We see this need for the tax year 2008, 2009, and possibly 2010. After that, we hope the need disappears and the economy returns to “normalcy.”
This proposal requires speedy action as many of the small businesses in cities across America will be adding to the bankruptcy filings, and their employees will swell the ranks of the unemployed. This can’t be that difficult to comprehend, but it will require will, persistence and common sense. No one represents the interests of small business in Washington, at least not any significant groups. So Congress will need to listen to common sense.
Immediate action will send a resounding signal to the financial markets that there is a plan that is constructive, measurable, does not disrupt the free market place, does not materially impact the federal treasury, and does not have to be permanent. And it will help stabilize this economy.
Similar ideas have been crafted for individual retirement account holders, but if those account holders have no jobs, all remedial plans and programs are doomed.
Franklin Roosevelt in his inaugural speech in 1933 said, “All we have to fear is fear itself.” That is just as true today. He was willing to experiment, explore, listen, act and be pragmatic. Some programs worked, others did not. President-elect Barack Obama would be wise to heed that wisdom and utter those exact same words in his inaugural.
A tax moratorium for small business owners is a very pragmatic approach. It needs to be acted on quickly so loud signals can go forth to the business community (Main Street) that the federal government is now using common sense to resolve a potentially explosive issue.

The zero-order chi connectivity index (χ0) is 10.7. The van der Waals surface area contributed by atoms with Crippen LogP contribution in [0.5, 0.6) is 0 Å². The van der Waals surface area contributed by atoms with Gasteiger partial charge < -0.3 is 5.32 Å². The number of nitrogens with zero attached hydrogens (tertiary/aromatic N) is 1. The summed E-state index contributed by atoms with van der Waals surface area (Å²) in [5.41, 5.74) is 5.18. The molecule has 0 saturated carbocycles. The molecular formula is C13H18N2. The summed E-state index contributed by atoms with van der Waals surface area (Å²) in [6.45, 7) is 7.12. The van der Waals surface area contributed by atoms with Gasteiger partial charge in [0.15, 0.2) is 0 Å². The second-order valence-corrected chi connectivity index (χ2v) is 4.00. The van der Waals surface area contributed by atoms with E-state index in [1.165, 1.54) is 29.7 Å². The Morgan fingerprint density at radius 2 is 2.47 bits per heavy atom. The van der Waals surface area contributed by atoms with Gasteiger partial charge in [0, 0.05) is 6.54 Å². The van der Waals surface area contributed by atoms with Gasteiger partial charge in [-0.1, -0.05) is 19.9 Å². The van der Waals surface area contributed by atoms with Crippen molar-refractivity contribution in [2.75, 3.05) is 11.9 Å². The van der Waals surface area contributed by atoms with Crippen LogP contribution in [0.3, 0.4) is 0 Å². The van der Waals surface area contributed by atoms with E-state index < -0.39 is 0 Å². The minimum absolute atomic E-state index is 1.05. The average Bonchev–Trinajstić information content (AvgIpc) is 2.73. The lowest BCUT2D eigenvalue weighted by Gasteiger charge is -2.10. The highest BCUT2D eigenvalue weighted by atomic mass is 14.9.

Clearly this is not a partisan proposal; it does not embrace any ideology. It is neither liberal nor conservative. It is simply a common sense solution to one problem brought on by the Wall Street meltdown that has affected nearly every Main Street business. It is a clear, decisive, and effective use of a simple concept to achieve a greater good in an efficient manner. It will save jobs and save the many small businesses which are the life blood of this country.
Since no one in Washington has really shown much respect for the U.S taxpayer and the many small business owners and employees trying to cope, we believe Congress should also demand a “loan activity“ report from every bank and financial institution that received, or is about to receive, any amount of bailout money.
Simply mandate that each bank MUST loan out approximately 10 percent more each month than the previous month until all $700 billion dollars have been expended. Banks routinely collect that information so it would be no burden on the industry and would be transparent.
Spending that amount could take longer than one might think. This would also lend oversight to the huge amounts of bail money being issued to this industry.
Congress and the President, please act and act swiftly.